TO PARAPHRASE Antony in Julius Caesar, I come to bury the Mints idea, not to praise it. True, as with its Brics ancestor, former Goldman Sachs Asset Management head Jim O’Neill has hit upon something vitally important by identifying Mexico, Indonesia, Nigeria and Turkey as future economic giants. With the Brics, it was that the rise of emerging markets constituted a fundamental new game-changing feature of global geo-economics. With the Mints, it is that emerging markets are here to stay as a salient characteristic of our new era.
If we are really going to get anywhere, however, we must laud these broad-brush ideas, and then discard them as quickly as possible. Both groupings have far less in common than their acronyms hint at. For investors to truly understand today’s world, they must be disaggregated, for the countries’ economic and political trajectories are very different.
The Brics, of course, have not weathered the Great Recession in equal shape. Despite its many and real problems, China comes out of it relatively stronger, its overall growth rate holding up, particularly in comparison with sclerotic Europe and its emerging market competitors. Russia, still a corrupt, one-crop economy, wholly dependent on oil and natural gas, is certainly relatively weaker. The shine is also off both South Africa and Brazil, with the jury still out on India. In other words, the past few years have made an economic mockery of the notion of the uniform rise of this particular group; only disaggregation at the national level provides useful analysis for investors. To lump them together is to miss this central point.
The same holds true for the Mints. The decade-long lustre surrounding Turkey is now in peril, due to the political ructions caused by both a huge corruption scandal involving the ruling AK Party, and Prime Minister Recep Tayyib Erdogan’s drift toward authoritarianism. Indonesia is surely an attractive emerging market, but must cope with the desperate need to build an adequate infrastructure almost overnight. Nigeria, seemingly always about to make it, shows little sign of shaking off the endemic societal corruption that has hamstrung its past chances of sustained high rates of growth.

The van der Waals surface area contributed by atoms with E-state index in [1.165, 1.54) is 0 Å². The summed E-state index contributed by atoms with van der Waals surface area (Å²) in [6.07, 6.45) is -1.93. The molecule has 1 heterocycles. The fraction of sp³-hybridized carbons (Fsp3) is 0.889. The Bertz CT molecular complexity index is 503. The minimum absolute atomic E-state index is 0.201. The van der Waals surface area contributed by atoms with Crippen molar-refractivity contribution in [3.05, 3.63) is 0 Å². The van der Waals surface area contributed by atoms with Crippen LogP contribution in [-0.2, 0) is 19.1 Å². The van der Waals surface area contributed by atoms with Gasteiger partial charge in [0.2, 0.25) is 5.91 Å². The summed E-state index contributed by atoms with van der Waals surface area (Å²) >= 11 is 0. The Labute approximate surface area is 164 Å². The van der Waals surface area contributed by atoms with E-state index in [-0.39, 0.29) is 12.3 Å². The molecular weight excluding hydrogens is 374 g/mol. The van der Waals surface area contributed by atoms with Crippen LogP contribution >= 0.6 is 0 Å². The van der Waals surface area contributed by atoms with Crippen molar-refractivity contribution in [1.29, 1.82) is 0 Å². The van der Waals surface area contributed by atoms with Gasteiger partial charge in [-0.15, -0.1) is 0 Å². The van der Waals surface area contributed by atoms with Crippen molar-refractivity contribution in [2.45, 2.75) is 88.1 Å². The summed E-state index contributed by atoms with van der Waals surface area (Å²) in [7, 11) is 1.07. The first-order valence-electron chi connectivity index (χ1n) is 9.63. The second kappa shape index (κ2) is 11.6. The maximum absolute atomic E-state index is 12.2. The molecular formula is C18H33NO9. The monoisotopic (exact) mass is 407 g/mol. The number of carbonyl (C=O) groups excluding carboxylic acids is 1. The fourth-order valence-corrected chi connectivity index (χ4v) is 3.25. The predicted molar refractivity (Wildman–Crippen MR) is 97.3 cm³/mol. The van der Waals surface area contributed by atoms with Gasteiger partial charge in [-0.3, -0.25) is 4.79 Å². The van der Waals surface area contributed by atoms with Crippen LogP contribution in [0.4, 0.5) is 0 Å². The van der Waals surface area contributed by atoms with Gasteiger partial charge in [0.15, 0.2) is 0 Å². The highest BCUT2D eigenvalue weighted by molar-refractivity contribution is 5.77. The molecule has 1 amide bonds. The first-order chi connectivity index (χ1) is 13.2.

So if, in the end, the Brics amount to China-plus, the Mints are Mexico’s show. For once, the hype about an emerging market is, if anything, underdone.
Unlike in the other Mints, Mexican President Pena Nieto has accomplished a political miracle in bringing together the country’s three ideologically-disparate parties around a bold package of reforms. Somehow, this political consensus held for a year, during which time seemingly intractable reforms relating to education, telecoms, television and national elections actually took place.
The icing on the cake was the December 2013 energy reforms, commonly thought impossible; indeed the leftist PRD exited the agreed-upon Pact for Mexico over the measures. Going far beyond expectations, the reforms ended the monopoly of Pemex, the bloated state oil company. The powerful Oil Workers Union – a habitual enemy of reform – lost the right to its five seats on Pemex’s 15-member board of directors. Private foreign companies will be allowed to invest in Mexican oil projects.
While outside investment into the energy industry is unlikely to flow until 2015 at the earliest, an almost unheard-of dream is within America’s grasp. With its own shale revolution, the development of Canada’s oil sands, and Mexico now open for business regarding energy, highly-secure supplies of low-cost energy for the foreseeable future are in tantalising reach. Surely the cornerstone for Mexico’s economic take-off has been laid.
Further, the Mexican economy is, through the North American Free Trade Agreement (NAFTA), already indelibly tied to two first-world economies in Canada and the US, with America definitively on the economic mend. In 2011, America traded as much with Canada and Mexico as with the Brics, Japan, and South Korea combined. NAFTA has remade the place, improving Mexico’s manufacturing productivity; by 2012 it was estimated that Mexico’s labour costs were already the same as in China. Even more importantly, NAFTA membership has politically bolstered the country’s commitment to open markets across the board.
So don’t fall into the trap of lumping together things that are fundamentally different. Forget the Brics: it’s about China, and possibly India. Forget the Mints: it’s about Mexico. But there, in the words of the great Neil Diamond, “I’m a Believer”.
Dr. John C Hulsman is president and co-founder of John C. Hulsman Enterprises (www.john-hulsman.com), a global political risk consultancy. He is a life member of the Council on Foreign Relations, and author of Ethical Realism, The Godfather Doctrine, and most recently Lawrence of Arabia, To Begin the World Over Again.